I'm trying to automate some deployments to our test servers and I run into all sorts of different issues when using the Tomcat manager for deployment. JARs get corrupted, memory issues, etc. If I stop tomcat, copy in the WAR, and start tomcat, things work flawlessly.
Is this a known issue? Is there anything I can do to make deployments smoother without bouncing the server entirely?
Well, first and foremost there's the dreaded PermGenSpace issue. Because Tomcat isn't cleaning up the old app sufficiently well, "orphan" memory in the PermGen region (which is fairly small) causes redeployments to fail.
Then there are the work and tempfiles, which contained old cached bits of stuff that needs to be flushed out. For example, if you remove a JSP definition in the new version of the WAR, that doesn't automatically remove its compiled form in the Tomcat work directory, which is why I delete the stuff under the work, temp and logs directories when I redeploy (clearing logs keeps me from reading old logs and getting false impressions).
Finally, there are problems with hot-deployments where servlet initialization isn't re-executed. I see this mostly in ORM-based apps where the old database pool config doesn't update.
You can reduce the problems by stopping the app, deploying and restarting it, but some problems are likely to remain. It may serve for emergency purposes, but the only surefire way to get a clean deploy is to stop the server, purge the work directories and restart. Fortunately, Tomcat comes up fast, although no all webapps do. If downtime is simply unacceptable, of course, you should be running a cluster anyway, and you can update/bounce the cluster nodes one at a time unless something really major changes.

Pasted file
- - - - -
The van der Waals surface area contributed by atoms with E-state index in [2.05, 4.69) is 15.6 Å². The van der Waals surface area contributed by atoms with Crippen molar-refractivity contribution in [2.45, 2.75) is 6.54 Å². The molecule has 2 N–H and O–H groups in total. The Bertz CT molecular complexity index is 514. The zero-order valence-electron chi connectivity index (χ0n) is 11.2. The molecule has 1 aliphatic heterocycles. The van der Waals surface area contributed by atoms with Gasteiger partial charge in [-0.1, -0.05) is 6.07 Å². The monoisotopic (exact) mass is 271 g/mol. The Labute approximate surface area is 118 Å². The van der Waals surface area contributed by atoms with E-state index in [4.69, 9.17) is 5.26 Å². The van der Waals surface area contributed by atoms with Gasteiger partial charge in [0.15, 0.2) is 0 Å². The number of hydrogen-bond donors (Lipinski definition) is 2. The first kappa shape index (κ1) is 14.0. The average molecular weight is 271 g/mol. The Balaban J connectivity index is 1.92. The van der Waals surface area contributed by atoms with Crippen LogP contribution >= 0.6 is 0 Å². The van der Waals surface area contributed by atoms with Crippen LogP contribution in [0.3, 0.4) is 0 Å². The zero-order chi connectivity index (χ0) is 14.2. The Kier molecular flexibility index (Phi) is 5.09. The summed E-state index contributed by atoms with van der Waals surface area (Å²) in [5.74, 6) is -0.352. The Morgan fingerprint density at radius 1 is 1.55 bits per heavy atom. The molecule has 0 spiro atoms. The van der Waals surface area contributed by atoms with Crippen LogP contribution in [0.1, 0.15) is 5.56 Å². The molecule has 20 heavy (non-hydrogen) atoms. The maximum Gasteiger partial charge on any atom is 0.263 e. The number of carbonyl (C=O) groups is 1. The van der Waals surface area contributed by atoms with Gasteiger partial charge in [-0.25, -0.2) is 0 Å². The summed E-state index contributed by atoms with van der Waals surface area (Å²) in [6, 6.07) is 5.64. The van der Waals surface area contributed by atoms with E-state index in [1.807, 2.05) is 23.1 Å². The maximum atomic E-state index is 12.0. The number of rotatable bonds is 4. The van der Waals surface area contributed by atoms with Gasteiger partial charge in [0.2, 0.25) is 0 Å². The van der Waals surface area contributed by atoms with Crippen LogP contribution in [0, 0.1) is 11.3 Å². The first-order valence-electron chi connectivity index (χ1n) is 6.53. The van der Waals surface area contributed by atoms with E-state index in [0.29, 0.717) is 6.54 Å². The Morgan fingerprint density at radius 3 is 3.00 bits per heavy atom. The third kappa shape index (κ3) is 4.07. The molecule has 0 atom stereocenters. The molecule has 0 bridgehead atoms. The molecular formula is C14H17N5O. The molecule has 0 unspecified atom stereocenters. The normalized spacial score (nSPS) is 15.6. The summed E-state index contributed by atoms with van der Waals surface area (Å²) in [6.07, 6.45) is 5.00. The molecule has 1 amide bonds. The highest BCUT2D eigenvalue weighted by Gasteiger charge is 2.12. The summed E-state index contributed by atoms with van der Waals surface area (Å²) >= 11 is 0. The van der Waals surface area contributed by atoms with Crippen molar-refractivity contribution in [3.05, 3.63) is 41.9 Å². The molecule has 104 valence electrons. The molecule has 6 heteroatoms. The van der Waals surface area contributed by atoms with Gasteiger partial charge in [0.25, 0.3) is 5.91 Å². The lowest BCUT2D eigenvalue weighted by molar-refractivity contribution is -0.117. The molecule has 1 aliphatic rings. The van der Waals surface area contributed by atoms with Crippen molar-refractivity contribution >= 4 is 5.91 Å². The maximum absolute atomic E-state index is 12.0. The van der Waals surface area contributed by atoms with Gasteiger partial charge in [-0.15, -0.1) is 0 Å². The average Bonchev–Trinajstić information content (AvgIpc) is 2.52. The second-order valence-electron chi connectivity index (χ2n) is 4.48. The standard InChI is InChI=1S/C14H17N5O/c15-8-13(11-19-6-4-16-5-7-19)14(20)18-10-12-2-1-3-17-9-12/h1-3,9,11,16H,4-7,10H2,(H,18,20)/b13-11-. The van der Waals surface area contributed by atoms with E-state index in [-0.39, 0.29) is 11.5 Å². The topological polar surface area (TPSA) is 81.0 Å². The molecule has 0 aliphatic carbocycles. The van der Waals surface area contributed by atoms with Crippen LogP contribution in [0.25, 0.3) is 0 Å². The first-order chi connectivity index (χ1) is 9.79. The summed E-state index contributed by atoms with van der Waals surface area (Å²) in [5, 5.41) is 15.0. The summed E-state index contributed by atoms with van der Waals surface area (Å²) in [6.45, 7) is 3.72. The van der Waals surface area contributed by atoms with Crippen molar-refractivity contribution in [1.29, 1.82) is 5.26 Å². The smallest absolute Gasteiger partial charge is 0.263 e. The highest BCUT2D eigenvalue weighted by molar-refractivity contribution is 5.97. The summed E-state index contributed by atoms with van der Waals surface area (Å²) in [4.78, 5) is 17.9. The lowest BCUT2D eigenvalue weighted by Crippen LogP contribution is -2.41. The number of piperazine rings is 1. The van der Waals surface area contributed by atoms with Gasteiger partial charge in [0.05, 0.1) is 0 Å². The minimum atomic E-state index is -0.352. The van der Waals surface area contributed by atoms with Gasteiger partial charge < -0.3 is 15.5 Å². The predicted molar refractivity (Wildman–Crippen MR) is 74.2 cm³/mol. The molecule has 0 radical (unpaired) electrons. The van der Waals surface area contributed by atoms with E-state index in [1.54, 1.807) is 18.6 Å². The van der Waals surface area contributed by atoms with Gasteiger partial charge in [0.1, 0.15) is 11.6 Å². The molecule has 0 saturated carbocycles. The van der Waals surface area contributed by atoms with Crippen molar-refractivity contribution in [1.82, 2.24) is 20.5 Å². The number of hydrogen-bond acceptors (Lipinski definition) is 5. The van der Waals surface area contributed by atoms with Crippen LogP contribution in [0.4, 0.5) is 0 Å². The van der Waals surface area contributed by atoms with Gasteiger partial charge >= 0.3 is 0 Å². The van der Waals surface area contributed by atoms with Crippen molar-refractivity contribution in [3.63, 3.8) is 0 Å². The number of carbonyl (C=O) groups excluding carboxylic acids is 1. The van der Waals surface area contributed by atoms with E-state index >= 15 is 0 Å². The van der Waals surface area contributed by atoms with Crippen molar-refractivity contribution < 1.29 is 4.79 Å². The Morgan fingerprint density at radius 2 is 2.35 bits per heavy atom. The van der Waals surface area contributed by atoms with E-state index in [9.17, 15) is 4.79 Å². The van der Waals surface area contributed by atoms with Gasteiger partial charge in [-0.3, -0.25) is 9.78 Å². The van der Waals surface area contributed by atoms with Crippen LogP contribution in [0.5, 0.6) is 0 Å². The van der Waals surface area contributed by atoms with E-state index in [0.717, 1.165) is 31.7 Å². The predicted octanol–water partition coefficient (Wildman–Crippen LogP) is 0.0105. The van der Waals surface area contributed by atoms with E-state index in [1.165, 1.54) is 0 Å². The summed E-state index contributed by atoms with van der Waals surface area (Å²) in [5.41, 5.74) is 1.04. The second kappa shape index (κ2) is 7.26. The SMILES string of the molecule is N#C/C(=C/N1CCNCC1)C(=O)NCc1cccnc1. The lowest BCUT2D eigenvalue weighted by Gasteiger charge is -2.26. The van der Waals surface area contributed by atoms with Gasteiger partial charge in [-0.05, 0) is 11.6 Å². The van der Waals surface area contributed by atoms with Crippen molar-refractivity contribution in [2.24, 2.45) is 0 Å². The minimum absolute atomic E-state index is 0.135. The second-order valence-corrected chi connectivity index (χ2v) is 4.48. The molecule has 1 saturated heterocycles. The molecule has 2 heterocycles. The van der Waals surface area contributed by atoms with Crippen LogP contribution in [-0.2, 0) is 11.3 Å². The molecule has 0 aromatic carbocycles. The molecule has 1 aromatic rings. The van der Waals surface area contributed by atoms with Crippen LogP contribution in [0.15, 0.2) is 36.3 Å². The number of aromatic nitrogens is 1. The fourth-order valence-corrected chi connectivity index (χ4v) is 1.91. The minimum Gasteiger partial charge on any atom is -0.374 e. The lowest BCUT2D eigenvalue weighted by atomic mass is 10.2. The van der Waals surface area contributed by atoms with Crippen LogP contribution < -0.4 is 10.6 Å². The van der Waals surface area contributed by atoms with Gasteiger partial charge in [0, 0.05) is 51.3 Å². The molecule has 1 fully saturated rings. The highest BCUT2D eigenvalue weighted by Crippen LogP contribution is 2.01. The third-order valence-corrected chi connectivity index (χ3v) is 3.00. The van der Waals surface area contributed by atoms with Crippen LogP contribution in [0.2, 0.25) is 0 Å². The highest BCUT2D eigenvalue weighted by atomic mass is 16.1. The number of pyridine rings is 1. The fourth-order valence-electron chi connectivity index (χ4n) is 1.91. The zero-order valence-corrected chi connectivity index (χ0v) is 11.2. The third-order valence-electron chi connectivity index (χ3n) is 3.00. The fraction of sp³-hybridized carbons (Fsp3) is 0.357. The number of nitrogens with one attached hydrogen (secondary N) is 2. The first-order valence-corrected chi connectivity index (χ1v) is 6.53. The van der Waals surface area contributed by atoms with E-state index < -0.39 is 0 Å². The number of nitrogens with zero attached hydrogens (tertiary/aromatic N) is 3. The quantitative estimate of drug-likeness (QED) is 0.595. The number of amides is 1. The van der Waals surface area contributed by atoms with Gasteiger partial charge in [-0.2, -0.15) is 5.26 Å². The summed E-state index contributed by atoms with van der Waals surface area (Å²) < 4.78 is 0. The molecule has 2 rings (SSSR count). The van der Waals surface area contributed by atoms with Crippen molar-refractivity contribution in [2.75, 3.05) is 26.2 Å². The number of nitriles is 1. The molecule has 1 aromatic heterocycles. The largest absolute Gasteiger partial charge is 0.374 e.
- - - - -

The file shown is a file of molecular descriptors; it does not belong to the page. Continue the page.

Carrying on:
An IDE is no substitute for an Intelligent Developer.
Thanks Tim. It is more about continuous integration. We have Jenkins setup to build and do deployments. I'm using a simple script that uses curl to deploy the app via the Tomcat Manager. After I had posted this question I came across some information regarding always un-deploying first so I added that to my script. That has helped. But as you said, over time, it will fail again. How long has Tomcat been around?
The production deployments will be more manual and they are clustered so having one go down isn't a big deal.
Tomcat5 was notoriously bad for PermGen'ing. I've heard that 7 is supposed to manage memory quite a bit better than even 6 does. I'm just not ready to pull the trigger on 7 yet. Not enough testing with it.